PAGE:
Look at the building going on here. Twenty stories are going up right across the side street from me, replacing worn, warm red brick four-and-five story buildings, and five small shops. Two blocks away a mammoth complex is going up with a phony name that’s supposed to make you think it’s going to be the Canyon Ranch. Or the Cat’s Pajamas.
People are moving to cities. Rural populations are disappearing. And that’s not just China they’re talking about.
When I was in 8th grade there were 2 billion people on earth. Now there are 7.4 billion. No wonder there’s sprawl. In New York, the sprawl goes vertical.
I wish some of the people who want to move to the city would replace the people on my floor who put their wire hangers wrapped in plastic from the dry cleaners in the paper-only bin in the compactor room.
Don’t tell anyone I said this, but they could replace some of the dog owners, too. No one wants to watch other people’s obsessions.
I like living in an apartment. Building sounds are comfortable. Faint baby cries, elevator doors opening, people in the hall passing by your door, newspaper being delivered with a soft thump outside the door, sports talk with the doormen.
“I have a switch in my apartment that doesn’t do anything. Every once in a while I turn it on and off. On and off. On and off. One day I got a call from a woman in France who said ‘Cut it out!’”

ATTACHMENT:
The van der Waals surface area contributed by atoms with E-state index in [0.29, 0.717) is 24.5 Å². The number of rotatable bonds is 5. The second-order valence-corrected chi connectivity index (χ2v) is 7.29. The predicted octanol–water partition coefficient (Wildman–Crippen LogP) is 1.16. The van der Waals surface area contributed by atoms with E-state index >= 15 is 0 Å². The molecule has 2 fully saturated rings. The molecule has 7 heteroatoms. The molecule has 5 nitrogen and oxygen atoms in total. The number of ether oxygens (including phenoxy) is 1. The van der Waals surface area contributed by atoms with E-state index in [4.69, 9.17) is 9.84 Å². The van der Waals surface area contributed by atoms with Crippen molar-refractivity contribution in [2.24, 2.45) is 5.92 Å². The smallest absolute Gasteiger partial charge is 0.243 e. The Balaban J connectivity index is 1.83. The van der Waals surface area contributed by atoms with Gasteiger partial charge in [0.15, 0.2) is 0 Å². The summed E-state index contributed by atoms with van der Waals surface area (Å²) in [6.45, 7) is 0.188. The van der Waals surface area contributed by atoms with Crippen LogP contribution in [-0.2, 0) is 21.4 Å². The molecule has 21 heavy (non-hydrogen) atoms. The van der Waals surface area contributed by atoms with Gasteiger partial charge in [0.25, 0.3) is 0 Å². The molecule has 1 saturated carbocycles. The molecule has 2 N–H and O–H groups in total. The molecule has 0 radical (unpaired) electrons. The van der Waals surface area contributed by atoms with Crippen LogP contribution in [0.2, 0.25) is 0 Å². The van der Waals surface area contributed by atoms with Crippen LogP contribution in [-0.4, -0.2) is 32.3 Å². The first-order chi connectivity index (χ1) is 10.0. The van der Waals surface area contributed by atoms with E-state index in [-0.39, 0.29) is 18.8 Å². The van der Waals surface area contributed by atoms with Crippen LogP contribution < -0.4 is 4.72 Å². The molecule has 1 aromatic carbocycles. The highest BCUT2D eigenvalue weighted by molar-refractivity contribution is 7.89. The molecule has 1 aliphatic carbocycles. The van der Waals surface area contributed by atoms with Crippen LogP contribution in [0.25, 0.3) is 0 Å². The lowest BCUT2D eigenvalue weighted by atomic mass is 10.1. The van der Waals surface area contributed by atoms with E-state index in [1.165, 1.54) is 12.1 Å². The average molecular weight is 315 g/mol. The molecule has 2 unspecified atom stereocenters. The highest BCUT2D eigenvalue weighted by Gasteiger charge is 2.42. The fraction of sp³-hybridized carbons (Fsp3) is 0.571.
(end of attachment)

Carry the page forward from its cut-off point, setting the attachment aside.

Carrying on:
— Stephen Wright
The recently-retired mailman of 10 years in my building called me Bob. Of all people not to know your name. I let it go. I thought it was funny. There was a bartender at Herb’s Tavern in Rocky River, Ohio where I lived years ago, who somehow thought my name was Dave. I let that go, too. My buddies got a kick out of it. If they called for me there, they’d ask for Dave.
The owner of the excellent breakfast place down the street says the new high rise across the street from the place, with monthly rents more than a year’s room and board was when I was in college, doesn’t bring him much business at all. The new tenants are different from the neighborhood patrons, he says.
The cost of living here must be increasingly tough for the increasing number of single people. If I wrote a TV show about single people living in New York apartments I’d call it “Self Storage.”
Once a week an exterminator comes to our building. You sign up at the front desk if you want him to come up to your place with his big bag of glue traps. I asked him once if he ever gets frantic calls from people over the weekend who’ve seen a mouse in their apartment. Sure he says, but they can’t always come out on weekends. He knows of women who’ve checked into hotels while waiting for the exterminator to come to their apartment.
The exterminator also told me you wouldn’t believe some of the apartments. You can hardly walk around in them, there’s so much stuff everywhere. I wasn’t really surprised. I see some boxes almost every day in the compactor room on my floor addressed to the same person.
Even though you usually don’t want there to be much mail in your box, you feel a little bereft when the non-descript guy two feet away has an armful of magazines and museum catalogs.
‘As most New Yorkers have done, I have given serious and generous thought to the state of my apartment should I get killed during the day.’
I grew up in a small town in a rural part of the state. We had a big lawn. We didn’t have neighbors as close as my buddies did. I like living with neighbors right on the floor.
Do you get away on weekends? I wouldn’t want the obligations of having a place or the obligation of having to go to it all the time, or the drive, or having to own a car, but I do sometimes envy the person outside the building on a Friday with all sorts of canvas bags waiting for the car to pull up in front. I envy them that where they’re going they might have a wooden screen door.